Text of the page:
Directed by Sarah-Jane Drummey
Jack prepares to take the stage at an Irish dancing competition as family members come to terms with their feelings around their child’s gender identity.
AFTER THAT PARTY (BRAZIL)
Directed by Caio Scot
“Why would he hide something like that from me?”
Leo struggles to approach his father after discovering a secret.
PXSSY PALACE (UK)
Directed by Laura Kirwan-Ashman
“It is more than clubbing. It’s that sense of community where people actually care about each other.”
Writer-director Laura Kirwan-Ashman welcomes you into the world of Pxssy Palace, a London based QTIPOC (queer trans intersex people of colour) collective and club night.
WHEN PRIDE CAME TO TOWN (NORWAY)
Directed by Julia Dahr and Julie Lunde Lillesæte
“Growing up gay in a small town wasn’t easy”
Bjørn-Tore left his rural hometown to escape the everyday homophobia he experienced growing up. Decades later he returns for Norway’s first-ever rural Pride celebration. Thrilled to see his neighbours hoisting a pride flag, he hopes that the turn out for Pride is higher than the numbers of anti-pride demonstrators from the local church group.
SOMETHING IN THE CLOSET (UK)
Directed by Nosa Eke
“Maddie what about you, which boy do you like?”
This short film tells the story of a queer teenager struggling with her sexuality as her desires manifest their way from the depths of her eerie closet into reality.
FAB FACT: Lesflicks curated this film in February 2020 as part of their LGBT History Month short film collection that was made available free to libraries and community groups across the UK to show for free.
Review Spotlight: Something In The Closet
Short, 14 min
A queer teenager struggles with her sexuality, as desires manifest their way from the depths of her eerie closet into reality.
In reality, one of the biggest steps toward adulthood is facing your fears on your own.
Something in the Closet tells a snapshot of the story of Maddie. Maddie is just another teenager in high-school, playing silly games with her friends. But from what seems to be yet another innocent game of spin the bottle, a monster has been awoken in her bedroom closet.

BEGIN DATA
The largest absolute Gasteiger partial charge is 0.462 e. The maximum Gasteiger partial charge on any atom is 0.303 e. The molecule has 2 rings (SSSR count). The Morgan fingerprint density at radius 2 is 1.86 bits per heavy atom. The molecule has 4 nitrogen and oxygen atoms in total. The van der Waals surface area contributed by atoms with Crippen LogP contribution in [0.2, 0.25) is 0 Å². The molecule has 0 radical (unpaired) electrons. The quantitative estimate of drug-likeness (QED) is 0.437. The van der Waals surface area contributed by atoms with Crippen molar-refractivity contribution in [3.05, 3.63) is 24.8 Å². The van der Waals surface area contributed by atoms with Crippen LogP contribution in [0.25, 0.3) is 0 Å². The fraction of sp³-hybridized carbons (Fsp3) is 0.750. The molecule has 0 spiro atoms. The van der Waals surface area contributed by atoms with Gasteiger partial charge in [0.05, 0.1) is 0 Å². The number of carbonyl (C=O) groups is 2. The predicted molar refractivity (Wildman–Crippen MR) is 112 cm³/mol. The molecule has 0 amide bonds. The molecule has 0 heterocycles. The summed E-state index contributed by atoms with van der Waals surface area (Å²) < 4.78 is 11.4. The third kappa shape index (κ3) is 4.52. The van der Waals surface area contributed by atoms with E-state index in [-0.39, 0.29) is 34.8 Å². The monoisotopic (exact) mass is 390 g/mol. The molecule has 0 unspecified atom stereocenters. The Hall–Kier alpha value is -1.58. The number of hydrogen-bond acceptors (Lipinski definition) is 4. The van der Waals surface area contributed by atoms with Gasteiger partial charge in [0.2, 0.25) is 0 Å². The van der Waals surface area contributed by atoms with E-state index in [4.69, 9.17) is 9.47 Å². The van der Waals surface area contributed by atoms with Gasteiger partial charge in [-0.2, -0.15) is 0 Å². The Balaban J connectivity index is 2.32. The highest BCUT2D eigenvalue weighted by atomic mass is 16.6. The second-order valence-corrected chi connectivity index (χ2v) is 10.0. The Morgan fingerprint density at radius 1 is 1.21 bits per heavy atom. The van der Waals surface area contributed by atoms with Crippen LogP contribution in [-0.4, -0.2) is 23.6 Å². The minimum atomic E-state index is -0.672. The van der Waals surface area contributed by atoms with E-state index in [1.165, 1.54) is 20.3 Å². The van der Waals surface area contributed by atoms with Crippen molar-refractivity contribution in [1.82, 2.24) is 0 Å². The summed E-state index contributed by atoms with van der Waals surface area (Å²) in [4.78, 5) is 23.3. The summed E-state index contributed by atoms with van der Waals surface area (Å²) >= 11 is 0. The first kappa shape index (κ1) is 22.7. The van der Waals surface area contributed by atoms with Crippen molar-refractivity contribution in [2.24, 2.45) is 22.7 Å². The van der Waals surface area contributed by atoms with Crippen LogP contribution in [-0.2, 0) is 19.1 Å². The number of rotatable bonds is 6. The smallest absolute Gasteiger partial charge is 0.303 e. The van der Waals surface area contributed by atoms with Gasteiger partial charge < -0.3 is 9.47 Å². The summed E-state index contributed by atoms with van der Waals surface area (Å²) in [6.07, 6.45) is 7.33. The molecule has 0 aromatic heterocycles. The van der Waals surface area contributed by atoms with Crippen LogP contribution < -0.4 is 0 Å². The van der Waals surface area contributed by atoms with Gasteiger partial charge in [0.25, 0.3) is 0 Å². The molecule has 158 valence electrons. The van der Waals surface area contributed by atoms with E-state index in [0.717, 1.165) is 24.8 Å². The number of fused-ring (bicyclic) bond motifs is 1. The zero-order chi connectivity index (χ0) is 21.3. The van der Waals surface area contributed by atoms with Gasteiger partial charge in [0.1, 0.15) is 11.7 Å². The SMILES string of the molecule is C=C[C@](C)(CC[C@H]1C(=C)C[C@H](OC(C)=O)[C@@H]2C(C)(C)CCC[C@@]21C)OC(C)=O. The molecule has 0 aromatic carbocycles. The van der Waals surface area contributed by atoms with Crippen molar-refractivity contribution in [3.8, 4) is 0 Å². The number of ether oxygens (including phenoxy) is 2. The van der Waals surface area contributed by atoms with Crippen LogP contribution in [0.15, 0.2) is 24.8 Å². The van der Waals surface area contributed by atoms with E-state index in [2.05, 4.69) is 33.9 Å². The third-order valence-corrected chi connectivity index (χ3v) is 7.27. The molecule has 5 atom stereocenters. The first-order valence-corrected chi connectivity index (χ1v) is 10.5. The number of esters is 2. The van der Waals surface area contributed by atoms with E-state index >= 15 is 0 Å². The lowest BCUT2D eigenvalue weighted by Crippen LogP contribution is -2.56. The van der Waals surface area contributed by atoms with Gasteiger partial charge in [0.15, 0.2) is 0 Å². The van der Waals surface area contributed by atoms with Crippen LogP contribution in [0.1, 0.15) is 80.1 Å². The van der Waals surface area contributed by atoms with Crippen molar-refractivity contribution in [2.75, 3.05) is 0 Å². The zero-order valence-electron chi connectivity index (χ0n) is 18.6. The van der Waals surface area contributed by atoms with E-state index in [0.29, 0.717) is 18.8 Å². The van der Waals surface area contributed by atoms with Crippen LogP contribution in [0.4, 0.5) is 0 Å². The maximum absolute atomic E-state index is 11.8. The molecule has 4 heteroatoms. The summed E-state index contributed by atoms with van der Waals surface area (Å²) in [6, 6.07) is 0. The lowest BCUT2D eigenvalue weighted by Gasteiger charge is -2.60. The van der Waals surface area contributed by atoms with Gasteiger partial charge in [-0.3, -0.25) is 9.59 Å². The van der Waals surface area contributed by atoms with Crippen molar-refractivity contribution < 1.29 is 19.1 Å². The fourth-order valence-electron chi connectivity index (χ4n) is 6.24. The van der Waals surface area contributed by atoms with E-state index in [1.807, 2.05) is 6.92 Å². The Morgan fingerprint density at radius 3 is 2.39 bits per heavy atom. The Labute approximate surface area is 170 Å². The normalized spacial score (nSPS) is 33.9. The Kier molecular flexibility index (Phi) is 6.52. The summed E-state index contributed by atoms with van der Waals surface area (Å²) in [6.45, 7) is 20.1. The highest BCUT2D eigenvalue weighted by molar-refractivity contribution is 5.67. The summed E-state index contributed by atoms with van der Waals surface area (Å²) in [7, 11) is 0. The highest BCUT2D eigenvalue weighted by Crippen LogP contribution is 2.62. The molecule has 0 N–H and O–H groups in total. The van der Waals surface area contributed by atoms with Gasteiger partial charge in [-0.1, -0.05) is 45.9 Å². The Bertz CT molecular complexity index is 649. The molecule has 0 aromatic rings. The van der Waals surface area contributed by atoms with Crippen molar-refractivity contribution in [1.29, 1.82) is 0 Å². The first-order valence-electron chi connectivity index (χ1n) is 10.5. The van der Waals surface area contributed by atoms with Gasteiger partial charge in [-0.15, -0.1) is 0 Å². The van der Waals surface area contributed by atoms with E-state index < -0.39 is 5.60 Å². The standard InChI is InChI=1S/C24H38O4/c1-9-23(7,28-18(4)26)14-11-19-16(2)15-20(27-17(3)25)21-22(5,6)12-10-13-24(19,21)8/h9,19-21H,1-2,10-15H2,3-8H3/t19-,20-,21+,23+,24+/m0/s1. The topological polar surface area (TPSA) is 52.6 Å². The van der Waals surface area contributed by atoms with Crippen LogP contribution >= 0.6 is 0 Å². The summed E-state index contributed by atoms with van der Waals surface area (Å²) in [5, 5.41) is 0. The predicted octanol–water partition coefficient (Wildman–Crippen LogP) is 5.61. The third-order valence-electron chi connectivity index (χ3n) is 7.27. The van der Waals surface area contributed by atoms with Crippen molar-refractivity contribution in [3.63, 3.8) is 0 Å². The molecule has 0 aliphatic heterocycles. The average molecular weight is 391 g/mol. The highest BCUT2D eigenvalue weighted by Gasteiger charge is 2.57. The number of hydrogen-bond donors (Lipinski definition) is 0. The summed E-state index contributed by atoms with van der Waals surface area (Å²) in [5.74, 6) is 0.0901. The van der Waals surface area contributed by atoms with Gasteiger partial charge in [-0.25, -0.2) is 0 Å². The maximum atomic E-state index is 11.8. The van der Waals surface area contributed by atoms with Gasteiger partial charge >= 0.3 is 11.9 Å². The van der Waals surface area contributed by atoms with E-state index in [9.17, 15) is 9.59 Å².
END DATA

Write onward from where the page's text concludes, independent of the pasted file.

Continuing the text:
The film does a wonderful job in depicting the fear of coming out by materialising it as every child’s worst nightmare: a scary monster, hiding in their bedroom closet. It shows the audience that really, one can only truly know what is behind that closet door until they open it and face it; even though Maddie’s mother presents as empathetic, realising something is going on her with child.
A wonderful message to take away from the film is that in reality, one of the biggest steps toward adulthood is facing your fears on your own.
Review Spotlight: 134
Short, 12 min
On the day of a regional Irish dancing competition, an Irish couple struggle to cope with their child’s gender identity.
We can’t choose our birth families, but when we must, and need to, we can rely our chosen family to be the ones that clap for us
134 follows an incredibly talented Irish tap dancer, practicing in a garage filled with medals. We learn a lot more about the family dynamic through flashbacks to the child’s mother, during a road trip.
It still gives me goose bumps. How this little star, even as a toddler, would verbally affirm that they are a girl and want to wear girls’ clothes. It would end in yelling and screaming, as that is not acceptable in “society”; you dress accordingly to the sex you were assigned to at birth, end of story.
But one day, there’s a brutal attack which lands our little dancer in the hospital. While the mother helps stop the attack, the audience learns that the father had been watching the whole time, whilst doing nothing.
Later, at an important competition, our brave dancer walks in, presenting as a young boy. (hands in the air for the courage that takes), and they then change into a beautiful sparkly red dancing costume with a long haired wig.
Through all the side eyes, whispering, people speaking to the judges, she begins dancing. When it’s over, the dead silence falls, almost bringing the viewer to tears, but then someone in the back started clapping; someone the audience will not expect. The film reminds the audience of the struggles that some of our trans siblings have been going through their whole lives. Most do not have the option or choice to “hide in a closet” until they were ready.
We can’t choose our birth families, but when we must, and need to, we can rely our chosen family to be the ones that clap for us when we stand up for ourselves. It’s a wonderful lesson from a poignant movie.
This article was written by:
Petit Printemps is a QPOC film enthusiast who began volunteering at various LGBTQ+ Film festivals such as NewFest in NYC and Inside Out in Toronto. Before moving to London, she was on the Board of Directors of Inside Out. In London, she volunteered with Wotever DIY Film Festival and Fringe! Queer Film Fest and began writing film reviews.